Reconstructing Amelia Next Entry into Edgar Race

ameliaEntertainment Weekly said “Like Gone Girl, Reconstructing Amelia should be hailed as one of the best books of the year.”    Wow.  That’s some blurb.  And Reconstructing Amelia has a great – albeit stomach churning – setup.  The phone rings, and single-mom-slash-lawyer Kate Baron learns that her teenage daughter is in trouble at school.   Things go wrong, it takes her longer than expected to get there, and by the time the subway delivers her to Grace Hall,  her daughter is dead.  They say she jumped from the roof.

And that’s how far I read the first time I started Reconstructing Amelia.  I just wasn’t up for it.  But since it’s received its Edgar nom, trying again was definitely in order.

While Kate initially accepts the verdict of suicide, but an anonymous text – Amelia didn’t jump – makes her think twice.  Sure enough, too many things don’t add up.  Who is Ben?  A new friend?  Love interest?  But Amelia’s best friend says no.  And why is Amelia getting involved with a secret club?  What’s the big attraction, and why were other club members harassing her?

Author Kimberley McCreight knows teens, and she tells Amelia’s story through Facebook, blog posts, emails, text messages, as well as carefully revealed first person accounts from Amelia herself and a limited third person POV from Kate’s perspective.  It sounds busy and confusing, but she makes it work.  The mix allows McCreight to keep suspense high and build to twisty reveal.

And that’s the rub.  The reveal is just a little too twisty, defying believability.  But what about the Gone Girl reference?  Was not Gone Girl also contrived?  Yep.  (Click here for last year’s review of the book.) But with Gillian Flynn’s popular novel, the twists were based in Nick and Amy’s actual characters, and the unreliability of Amy’s narrative was deliberate deception on her part.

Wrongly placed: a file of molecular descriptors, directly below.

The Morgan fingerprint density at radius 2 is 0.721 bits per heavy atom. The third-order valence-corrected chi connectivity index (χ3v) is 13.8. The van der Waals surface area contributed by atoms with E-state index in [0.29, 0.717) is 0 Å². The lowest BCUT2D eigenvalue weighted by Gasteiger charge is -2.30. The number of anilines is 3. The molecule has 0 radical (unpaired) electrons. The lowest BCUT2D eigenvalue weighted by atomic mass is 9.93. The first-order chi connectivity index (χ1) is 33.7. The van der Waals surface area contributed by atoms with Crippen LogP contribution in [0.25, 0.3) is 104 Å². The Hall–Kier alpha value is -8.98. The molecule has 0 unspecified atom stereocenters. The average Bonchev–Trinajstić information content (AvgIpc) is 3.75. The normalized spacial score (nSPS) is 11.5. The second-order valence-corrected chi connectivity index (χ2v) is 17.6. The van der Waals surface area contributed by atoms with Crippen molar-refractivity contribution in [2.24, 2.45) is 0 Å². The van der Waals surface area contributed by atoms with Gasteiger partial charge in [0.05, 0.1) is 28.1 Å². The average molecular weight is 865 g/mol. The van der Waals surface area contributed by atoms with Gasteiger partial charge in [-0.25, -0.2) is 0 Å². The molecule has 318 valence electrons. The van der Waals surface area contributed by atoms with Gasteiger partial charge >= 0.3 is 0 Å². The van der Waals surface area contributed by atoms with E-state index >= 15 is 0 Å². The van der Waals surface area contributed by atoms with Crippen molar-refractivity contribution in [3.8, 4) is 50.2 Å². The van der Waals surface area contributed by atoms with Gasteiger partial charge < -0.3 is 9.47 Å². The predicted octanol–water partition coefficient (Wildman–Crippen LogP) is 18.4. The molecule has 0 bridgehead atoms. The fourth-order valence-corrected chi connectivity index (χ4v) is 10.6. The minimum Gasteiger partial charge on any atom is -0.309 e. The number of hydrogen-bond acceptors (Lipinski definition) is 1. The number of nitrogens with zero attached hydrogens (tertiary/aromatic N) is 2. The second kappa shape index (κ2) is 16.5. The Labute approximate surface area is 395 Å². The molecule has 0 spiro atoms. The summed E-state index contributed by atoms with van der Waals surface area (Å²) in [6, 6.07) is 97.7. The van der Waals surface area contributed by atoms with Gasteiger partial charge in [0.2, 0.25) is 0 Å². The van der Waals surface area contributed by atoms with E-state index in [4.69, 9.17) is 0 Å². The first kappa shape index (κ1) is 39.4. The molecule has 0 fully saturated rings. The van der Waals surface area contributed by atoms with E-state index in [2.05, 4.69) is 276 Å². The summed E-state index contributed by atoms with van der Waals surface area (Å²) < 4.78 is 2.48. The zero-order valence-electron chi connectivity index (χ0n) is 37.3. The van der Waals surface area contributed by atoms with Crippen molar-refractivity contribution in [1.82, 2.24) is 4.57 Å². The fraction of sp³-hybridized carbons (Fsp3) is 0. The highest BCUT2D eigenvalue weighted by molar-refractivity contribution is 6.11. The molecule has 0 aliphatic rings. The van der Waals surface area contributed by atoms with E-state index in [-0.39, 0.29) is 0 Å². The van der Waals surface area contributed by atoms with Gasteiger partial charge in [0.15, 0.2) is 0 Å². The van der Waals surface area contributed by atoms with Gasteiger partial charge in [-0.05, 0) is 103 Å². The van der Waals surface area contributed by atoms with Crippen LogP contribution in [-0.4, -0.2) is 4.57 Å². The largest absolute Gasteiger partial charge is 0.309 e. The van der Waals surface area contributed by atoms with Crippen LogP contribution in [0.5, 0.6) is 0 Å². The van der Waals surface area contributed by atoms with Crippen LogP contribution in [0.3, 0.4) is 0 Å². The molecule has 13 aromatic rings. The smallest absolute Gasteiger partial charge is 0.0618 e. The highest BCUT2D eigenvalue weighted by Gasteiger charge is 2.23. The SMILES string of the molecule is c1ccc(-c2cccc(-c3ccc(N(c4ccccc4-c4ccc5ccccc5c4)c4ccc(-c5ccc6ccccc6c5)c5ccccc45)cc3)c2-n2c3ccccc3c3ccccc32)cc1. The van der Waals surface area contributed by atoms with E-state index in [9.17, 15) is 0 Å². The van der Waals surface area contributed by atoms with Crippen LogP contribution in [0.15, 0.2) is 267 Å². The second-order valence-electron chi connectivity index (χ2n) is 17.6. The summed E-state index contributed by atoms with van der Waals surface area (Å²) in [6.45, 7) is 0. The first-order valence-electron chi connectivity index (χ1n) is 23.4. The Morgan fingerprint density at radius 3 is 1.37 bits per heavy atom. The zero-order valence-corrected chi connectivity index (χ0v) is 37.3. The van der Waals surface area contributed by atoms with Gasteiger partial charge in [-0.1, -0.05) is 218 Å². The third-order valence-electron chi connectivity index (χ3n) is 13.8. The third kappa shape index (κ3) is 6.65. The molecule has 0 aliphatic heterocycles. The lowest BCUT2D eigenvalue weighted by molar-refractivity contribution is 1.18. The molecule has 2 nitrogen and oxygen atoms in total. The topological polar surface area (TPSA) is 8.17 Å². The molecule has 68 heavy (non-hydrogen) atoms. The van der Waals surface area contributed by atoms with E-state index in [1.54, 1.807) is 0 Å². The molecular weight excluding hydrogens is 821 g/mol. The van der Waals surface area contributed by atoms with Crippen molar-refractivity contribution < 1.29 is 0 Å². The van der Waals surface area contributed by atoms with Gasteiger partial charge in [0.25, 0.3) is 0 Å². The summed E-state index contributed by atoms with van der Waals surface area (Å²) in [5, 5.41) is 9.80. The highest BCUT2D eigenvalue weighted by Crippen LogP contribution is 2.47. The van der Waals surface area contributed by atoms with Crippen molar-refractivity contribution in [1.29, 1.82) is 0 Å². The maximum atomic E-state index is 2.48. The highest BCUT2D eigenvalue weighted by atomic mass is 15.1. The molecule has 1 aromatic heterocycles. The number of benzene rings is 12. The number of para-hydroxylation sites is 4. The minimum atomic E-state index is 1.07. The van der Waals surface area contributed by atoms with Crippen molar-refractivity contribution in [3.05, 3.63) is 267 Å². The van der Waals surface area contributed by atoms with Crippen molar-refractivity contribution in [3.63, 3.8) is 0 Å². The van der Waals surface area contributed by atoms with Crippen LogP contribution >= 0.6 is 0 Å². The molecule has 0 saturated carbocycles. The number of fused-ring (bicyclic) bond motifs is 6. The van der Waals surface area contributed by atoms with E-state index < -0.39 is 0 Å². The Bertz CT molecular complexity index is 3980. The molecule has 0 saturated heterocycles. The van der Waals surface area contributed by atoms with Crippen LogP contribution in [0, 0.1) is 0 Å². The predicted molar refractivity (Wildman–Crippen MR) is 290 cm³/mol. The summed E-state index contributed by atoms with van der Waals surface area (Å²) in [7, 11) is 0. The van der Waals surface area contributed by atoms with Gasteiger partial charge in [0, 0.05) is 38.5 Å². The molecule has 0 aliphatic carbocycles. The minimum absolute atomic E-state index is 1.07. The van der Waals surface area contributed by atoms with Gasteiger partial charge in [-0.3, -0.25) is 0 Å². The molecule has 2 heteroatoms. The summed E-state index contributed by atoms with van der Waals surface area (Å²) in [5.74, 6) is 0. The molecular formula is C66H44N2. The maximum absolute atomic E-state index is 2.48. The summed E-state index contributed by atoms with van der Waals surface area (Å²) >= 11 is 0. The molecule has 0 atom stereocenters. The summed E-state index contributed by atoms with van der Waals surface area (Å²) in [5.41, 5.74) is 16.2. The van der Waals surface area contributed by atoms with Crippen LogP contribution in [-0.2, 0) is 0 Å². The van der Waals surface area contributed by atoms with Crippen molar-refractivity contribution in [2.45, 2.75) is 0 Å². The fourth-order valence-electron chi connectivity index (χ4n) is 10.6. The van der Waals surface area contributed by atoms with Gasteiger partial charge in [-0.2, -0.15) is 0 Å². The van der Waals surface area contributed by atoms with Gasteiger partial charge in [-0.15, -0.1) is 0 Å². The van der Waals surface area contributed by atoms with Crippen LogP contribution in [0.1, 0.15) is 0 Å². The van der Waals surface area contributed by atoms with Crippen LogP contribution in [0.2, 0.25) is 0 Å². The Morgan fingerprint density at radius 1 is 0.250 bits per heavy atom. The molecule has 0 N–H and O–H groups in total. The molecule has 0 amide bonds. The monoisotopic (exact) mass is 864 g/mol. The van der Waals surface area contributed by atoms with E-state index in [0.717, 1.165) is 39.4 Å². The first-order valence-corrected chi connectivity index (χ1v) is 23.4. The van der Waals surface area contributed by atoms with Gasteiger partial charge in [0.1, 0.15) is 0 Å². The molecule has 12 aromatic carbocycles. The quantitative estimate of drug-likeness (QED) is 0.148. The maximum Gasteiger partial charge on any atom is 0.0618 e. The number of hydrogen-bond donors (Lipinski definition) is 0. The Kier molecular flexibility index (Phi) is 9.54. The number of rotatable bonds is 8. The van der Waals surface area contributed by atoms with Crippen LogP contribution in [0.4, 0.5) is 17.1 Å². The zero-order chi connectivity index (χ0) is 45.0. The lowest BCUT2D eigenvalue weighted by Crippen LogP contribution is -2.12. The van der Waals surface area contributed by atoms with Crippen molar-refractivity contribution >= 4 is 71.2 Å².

In Reconstructing Amelia, everybody is keeping secrets.  Many of these are rooted in misunderstandings and miscommunications, and with some straight talk anywhere along the way, the whole plot would fall apart.   I won’t be surprised if Reconstructing Amelia wins the Edgar, because McCreight is innovative in her approach, the story is compelling and very “of the moment.”

So where goes it in the ranking?  Definitely above The Resurrectionist, but not at the top of the list.   Jason Matthew’s complex spy thriller is still #1 for me.

mwa_logoLunchbox Rankings:  Best First Novel

  1. Red Sparrow by Jason Matthews
  2. Reconstructing Amelia by Kimberly McCreight
  3. The Resurrectionist by Matthew Guinn
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